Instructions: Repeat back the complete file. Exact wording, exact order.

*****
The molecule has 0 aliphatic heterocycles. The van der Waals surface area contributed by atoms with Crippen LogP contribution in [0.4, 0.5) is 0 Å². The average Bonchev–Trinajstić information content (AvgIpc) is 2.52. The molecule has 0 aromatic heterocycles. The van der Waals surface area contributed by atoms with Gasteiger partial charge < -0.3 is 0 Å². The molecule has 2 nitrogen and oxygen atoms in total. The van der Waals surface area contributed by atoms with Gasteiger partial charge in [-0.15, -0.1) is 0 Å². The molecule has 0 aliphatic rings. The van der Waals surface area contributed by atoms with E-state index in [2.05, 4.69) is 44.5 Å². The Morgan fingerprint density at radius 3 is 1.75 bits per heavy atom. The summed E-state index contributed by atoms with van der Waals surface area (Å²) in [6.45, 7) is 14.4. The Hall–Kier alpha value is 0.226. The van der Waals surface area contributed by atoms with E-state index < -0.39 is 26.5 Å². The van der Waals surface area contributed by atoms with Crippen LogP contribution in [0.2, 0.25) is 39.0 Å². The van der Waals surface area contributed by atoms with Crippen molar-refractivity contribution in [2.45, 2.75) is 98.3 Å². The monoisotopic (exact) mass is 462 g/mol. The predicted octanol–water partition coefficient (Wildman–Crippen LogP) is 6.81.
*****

The molecule has 0 aliphatic heterocycles. The van der Waals surface area contributed by atoms with Crippen LogP contribution in [0.4, 0.5) is 0 Å². The average Bonchev–Trinajstić information content (AvgIpc) is 2.52. The molecule has 0 aromatic heterocycles. The van der Waals surface area contributed by atoms with Gasteiger partial charge < -0.3 is 0 Å². The molecule has 2 nitrogen and oxygen atoms in total. The van der Waals surface area contributed by atoms with Gasteiger partial charge in [-0.15, -0.1) is 0 Å². The molecule has 0 aliphatic rings. The van der Waals surface area contributed by atoms with E-state index in [2.05, 4.69) is 44.5 Å². The Morgan fingerprint density at radius 3 is 1.75 bits per heavy atom. The summed E-state index contributed by atoms with van der Waals surface area (Å²) in [6.45, 7) is 14.4. The Hall–Kier alpha value is 0.226. The van der Waals surface area contributed by atoms with E-state index < -0.39 is 26.5 Å². The van der Waals surface area contributed by atoms with Crippen LogP contribution in [0.2, 0.25) is 39.0 Å². The van der Waals surface area contributed by atoms with Crippen molar-refractivity contribution in [2.45, 2.75) is 98.3 Å². The monoisotopic (exact) mass is 462 g/mol. The predicted octanol–water partition coefficient (Wildman–Crippen LogP) is 6.81.